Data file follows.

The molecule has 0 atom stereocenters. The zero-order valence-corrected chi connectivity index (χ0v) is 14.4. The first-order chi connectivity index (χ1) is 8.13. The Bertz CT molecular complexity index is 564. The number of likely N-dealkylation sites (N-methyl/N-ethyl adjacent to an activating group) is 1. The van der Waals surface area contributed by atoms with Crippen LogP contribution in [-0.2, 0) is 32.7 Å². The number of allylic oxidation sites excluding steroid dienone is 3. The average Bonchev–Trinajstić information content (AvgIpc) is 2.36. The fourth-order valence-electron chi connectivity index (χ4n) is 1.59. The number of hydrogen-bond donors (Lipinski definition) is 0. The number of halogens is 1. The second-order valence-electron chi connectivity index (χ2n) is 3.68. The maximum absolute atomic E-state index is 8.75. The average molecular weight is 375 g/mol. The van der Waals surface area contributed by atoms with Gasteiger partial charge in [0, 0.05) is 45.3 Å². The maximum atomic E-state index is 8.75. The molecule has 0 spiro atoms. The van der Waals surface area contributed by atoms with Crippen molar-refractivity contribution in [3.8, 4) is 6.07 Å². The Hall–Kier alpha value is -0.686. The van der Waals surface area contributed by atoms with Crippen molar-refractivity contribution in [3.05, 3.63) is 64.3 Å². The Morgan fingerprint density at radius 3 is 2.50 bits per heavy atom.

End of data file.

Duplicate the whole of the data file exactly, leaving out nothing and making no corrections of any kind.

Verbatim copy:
The molecule has 0 atom stereocenters. The zero-order valence-corrected chi connectivity index (χ0v) is 14.4. The first-order chi connectivity index (χ1) is 8.13. The Bertz CT molecular complexity index is 564. The number of likely N-dealkylation sites (N-methyl/N-ethyl adjacent to an activating group) is 1. The van der Waals surface area contributed by atoms with Crippen LogP contribution in [-0.2, 0) is 32.7 Å². The number of allylic oxidation sites excluding steroid dienone is 3. The average Bonchev–Trinajstić information content (AvgIpc) is 2.36. The fourth-order valence-electron chi connectivity index (χ4n) is 1.59. The number of hydrogen-bond donors (Lipinski definition) is 0. The number of halogens is 1. The second-order valence-electron chi connectivity index (χ2n) is 3.68. The maximum absolute atomic E-state index is 8.75. The average molecular weight is 375 g/mol. The van der Waals surface area contributed by atoms with Gasteiger partial charge in [0, 0.05) is 45.3 Å². The maximum atomic E-state index is 8.75. The molecule has 0 spiro atoms. The van der Waals surface area contributed by atoms with Crippen molar-refractivity contribution in [3.8, 4) is 6.07 Å². The Hall–Kier alpha value is -0.686. The van der Waals surface area contributed by atoms with Crippen molar-refractivity contribution in [3.05, 3.63) is 64.3 Å². The Morgan fingerprint density at radius 3 is 2.50 bits per heavy atom.